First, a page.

Many thanks to the gracious and knowledgeable people I interviewed, the daring friends who tasted my recipe trials, and to everyone who gave me feedback.
Category Archives: Events
I’m pleased to announce that on Wednesday, April 9, I’ll be a guest on the Free Range on Food chat with The Washington Post. This weekly online Q & A features WaPo food editors and staff writers, as well as the occasional freelancer like myself. An article I wrote about Passover will appear in the newspaper that same day. Readers can tune into the chat from noon to about 1 to ask about food, drink, and maybe even my piece.
Here’s the site to bookmark: http://live.washingtonpost.com/free-range-4-9-2014.html. And here’s what you’ll see when you go there before the chat:
Check out past Free Range sessions if you’re curious about what they look like. See you there Wednesday at noon!
No one knows whether springy or snowy weather will greet these events, but I look forward to going. Cross posted from Videofreex.com.
Videofreex and friends are coming to Washington, D.C. in March. Join us for two events.
1) On Sunday, March 9, the National Gallery of Art will host a screening of Videofreex material and a talk by Videofreex members Skip Blumberg and Parry Teasdale, along with Tom Colley of Video Data Bank.
Sunday, March 9, 4:00 p.m.
East Building Auditorium, National Gallery of Art
6th St. and Constitution Ave. NW, Washington, DC
2) The next day, the work of the Videofreex and their contemporaries comes to the DC Arts Center. The event will debut a new edit of the compilation Videofreex Pirate TV Show and feature video from the landmark May Day protest of 1971.
Videofreex and the May Day Video Collective at DCAC (Facebook event)
Monday, March 10, 7:30 p.m.
DC Arts Center, 2438 18th St. NW, Washington, DC
Tickets: $8 Ticket reservations: 202-462-7833
After party to follow nearby. Contact us for information.
Last week, an international student in my class declared that Thanksgiving is a terrible holiday — a time when people are killed. “What do you mean?” I asked, madly searching for some explanation. I recalled that suicide rates spike during the winter holidays, but I didn’t think that was it.
The student then explained that she’d learned about the origins of Thanksgiving and how it arrived amidst a virtual genocide of indigenous Americans. The other students and I had to admit that was true. This mortality-Thanksgiving connection is, indeed, part of U.S. history. Then, as the discussion continued, another student helpfully pointed out that it wasn’t just a dark spot in our past. In very recent memory, post-turkey shopping turned deadly. It happened again last year. The international student wasn’t at all surprised.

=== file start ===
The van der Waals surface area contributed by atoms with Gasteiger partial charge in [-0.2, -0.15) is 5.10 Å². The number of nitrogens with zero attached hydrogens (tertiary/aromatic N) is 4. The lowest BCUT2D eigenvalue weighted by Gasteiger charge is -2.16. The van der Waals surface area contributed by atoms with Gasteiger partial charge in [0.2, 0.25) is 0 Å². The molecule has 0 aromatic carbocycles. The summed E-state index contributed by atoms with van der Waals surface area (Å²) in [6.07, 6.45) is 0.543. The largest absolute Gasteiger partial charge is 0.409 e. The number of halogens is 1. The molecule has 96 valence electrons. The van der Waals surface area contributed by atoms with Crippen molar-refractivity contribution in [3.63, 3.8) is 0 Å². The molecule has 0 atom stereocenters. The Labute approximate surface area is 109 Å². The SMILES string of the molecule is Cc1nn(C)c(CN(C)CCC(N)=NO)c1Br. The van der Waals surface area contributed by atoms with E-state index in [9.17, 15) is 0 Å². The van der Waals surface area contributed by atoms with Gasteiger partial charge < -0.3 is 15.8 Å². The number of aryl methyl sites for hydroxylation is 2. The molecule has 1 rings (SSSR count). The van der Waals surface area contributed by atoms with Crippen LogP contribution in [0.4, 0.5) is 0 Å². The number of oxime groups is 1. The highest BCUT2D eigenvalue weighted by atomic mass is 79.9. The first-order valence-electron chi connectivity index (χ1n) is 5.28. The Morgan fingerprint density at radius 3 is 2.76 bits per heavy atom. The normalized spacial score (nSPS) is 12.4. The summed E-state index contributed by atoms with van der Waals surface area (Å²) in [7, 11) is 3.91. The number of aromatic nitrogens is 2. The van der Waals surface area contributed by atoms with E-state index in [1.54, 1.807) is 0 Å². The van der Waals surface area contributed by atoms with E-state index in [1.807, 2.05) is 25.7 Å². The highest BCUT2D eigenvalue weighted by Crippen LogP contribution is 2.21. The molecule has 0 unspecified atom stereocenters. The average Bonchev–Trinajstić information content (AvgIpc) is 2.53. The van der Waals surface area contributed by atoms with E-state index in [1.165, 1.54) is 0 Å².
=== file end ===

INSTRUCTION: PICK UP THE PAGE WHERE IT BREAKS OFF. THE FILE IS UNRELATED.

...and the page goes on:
“Will you have a chance to experience a Thanksgiving dinner in the U.S.?” we asked the foreigner. Perhaps. She’d been invited to one, but said she feared to venture out of her dorm room that day. The international student was only half kidding. Continue reading
Pundits have used a lot more red ink lately, marking Xes on the days when President Obama doesn’t hold a press conference. One hundred and fourteen days here, 101 there. Only a Russian-protected leaker and a red line in Syria could staunch the scribbles, bringing Obama officially before the press an astonishing two times in August. Otherwise, it’s X, X, and X.
What Obama does instead is push out constant social media blips and almost daily White House videos.
So think of this as my trendy White House video-type announcement about a matter of great interest to the public:
The media haven’t caught wind of it yet, as far as I know. Yet news of favorites like the Pie Contest, Honey Contest and Homebrew Contest has zipped around D.C.
Now that you’re in the know, go ahead and check them out.
And to everyone celebrating Rosh Hashanah today, shana tova! May your year be filled not only with luscious desserts and homemade beer but also the sweetness of peace and inspiration.
What a week.
Thanks to cyberspace, my dear DC State Fair just garnered overwhelming community support on our Kickstarter campaign.
I also have the Internet to thank for both the topic and mode of publication for my latest story on Elevation DC, “Cyberspace connects DC with the businesses next door.”
The 50th anniversary March on Washington that I plan to join on Saturday came together largely online. As I write this, buses and vans of participants are no doubt coming together all over the country through a frenzy of emails. Continue reading